Media Release


Water buybacks mean you pay more at the checkout

The Federal Government has committed households to paying more for food after tearing up the 2012 Murray-Darling Basin Plan to buy even more water from farmers going into drought.

The legislation tabled today dramatically shifts the goalposts agreed in 2012 with bipartisan support, that all Basin States signed onto and that Basin communities understood to be the limits on the hardship they would bear from this reform.

NSWIC CEO Claire Miller said buybacks were not allowed towards the extra 450 GL promised to South Australia in 2012, because the then Water Minister said the rule was no downsides to recovering that water, and buybacks had downsides.

“The new Basin Plan is very far from the spirit and the law of the 2012 Plan. It allows open slather on buybacks and will inevitably add to cost of living pressures as farmers struggle to maintain production with less water, Ms Miller said.

“The Basin Plan to date has increased water for rivers to 72% of inflows, while costing small towns more than 3100 jobs.

“More buybacks at this stage are not what many scientists say the rivers need most. They point to urgent action so rivers can breathe free of invasive species like carp that wreck habitat and water quality, fish passageways, action to fix cold water pollution, and working with landholders to get more water onto floodplains.

“Instead, the Government is spending billions of dollars on unnecessary additional buybacks beyond what the original Basin Plan allowed, and kicking action on carp and other complementary measures years down the road after it has already drained the Basin budget.

“The new Basin Plan is solely about delivering an election promise to South Australia.

“So as the nation grapples with a cost-of-living crisis, the Government is effectively asking consumers to foot the bill to shore up seats in Adelaide.

“Vague promises of other options apart from “more buybacks and structural assistance for affected communities are just that – vague promises. It cannot be trusted to make good on them.

The Government’s own data through the Australian Bureau of Agricultural and Resource Economics and Sciences (ABARES) says water buybacks have already driven water allocation prices above $200/ML in three out of 10 years. That same Government data estimates taking another 450 GL from farmers would push this to eight out of 10 years.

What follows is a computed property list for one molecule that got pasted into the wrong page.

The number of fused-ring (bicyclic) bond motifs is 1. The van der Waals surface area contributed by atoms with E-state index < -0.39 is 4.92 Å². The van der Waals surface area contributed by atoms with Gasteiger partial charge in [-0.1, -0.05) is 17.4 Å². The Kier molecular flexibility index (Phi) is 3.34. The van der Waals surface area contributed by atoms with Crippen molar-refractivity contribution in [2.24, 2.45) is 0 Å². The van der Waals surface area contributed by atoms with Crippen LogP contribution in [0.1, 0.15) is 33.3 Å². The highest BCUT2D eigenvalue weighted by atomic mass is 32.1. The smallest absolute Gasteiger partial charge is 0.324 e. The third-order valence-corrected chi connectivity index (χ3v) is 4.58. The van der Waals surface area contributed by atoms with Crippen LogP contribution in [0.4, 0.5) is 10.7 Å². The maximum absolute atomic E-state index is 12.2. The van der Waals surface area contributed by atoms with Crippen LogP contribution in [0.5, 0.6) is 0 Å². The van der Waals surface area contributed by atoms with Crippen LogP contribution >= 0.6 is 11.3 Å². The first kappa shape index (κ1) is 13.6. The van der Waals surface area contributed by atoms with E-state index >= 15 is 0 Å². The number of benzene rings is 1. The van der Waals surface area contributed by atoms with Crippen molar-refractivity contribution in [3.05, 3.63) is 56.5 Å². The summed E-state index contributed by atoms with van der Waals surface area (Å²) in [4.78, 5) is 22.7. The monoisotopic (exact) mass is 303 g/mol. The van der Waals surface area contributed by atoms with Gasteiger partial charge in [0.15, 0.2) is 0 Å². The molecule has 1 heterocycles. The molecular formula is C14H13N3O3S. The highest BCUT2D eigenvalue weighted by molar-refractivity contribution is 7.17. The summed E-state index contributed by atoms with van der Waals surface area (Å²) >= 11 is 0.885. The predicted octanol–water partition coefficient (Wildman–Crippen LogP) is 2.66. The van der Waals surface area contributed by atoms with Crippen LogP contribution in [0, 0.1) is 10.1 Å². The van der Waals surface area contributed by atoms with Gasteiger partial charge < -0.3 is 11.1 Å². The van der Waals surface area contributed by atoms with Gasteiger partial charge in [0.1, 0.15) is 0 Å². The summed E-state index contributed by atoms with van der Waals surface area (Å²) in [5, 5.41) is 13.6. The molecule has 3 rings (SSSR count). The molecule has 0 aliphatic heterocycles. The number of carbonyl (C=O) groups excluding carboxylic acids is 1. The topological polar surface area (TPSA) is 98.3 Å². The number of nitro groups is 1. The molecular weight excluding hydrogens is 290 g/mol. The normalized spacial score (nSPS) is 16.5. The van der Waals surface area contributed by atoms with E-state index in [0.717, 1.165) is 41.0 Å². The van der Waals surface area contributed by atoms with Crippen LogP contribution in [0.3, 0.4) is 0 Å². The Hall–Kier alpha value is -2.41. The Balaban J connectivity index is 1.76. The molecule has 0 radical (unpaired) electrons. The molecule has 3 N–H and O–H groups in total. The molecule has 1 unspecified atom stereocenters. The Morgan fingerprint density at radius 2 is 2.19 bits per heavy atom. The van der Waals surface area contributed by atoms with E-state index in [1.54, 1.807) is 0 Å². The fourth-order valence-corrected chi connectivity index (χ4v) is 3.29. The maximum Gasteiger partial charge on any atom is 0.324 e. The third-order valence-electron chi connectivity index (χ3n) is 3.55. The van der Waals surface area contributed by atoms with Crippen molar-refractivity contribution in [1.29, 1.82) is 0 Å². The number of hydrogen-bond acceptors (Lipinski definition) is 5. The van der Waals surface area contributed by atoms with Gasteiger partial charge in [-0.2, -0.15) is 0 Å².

“Higher input costs lead to higher cost of food and fibre, resulting in increased costs at the checkout. At the same time, less water means less food and fibre grown, also putting pressure on consumer prices.”

NSWIC is firm in its position that the legislation in its current form cannot be supported due to the overwhelmingly negative impacts it would have on cost of living and on those regional communities who rely on access to water for their livelihoods.

Water recovery is largely complete, with 98% of the surface water buybacks already complete, and Sustainable Diversion Limits (SDLs) now in place. This means the Murray-Darling Basin now has just 28% of inflows diverted, with 72% remaining in rivers, globally recognised as a world leading reform.

“With SDLs being complied with, it is clear the issue is about water quality, not volume. The NSW Chief Scientist has said ‘water policy and operations focus largely on water volume, not water quality. This failure in policy implementation is the root cause of the decline in the river ecosystem and the consequent fish deaths,’” Ms Miller said.

“To date, 2,107.4 GL has been recovered, exceeding the 2075 GL target. Data shows that all valleys are now not only compliant with SDLs, but have a chronic trend of underusage (i.e. water diversions are well under the SDL).

“So if SDLs are being complied with, and actual diversions are significantly below these limits – why the need for more buybacks?”

Secure - Sustainable - Productive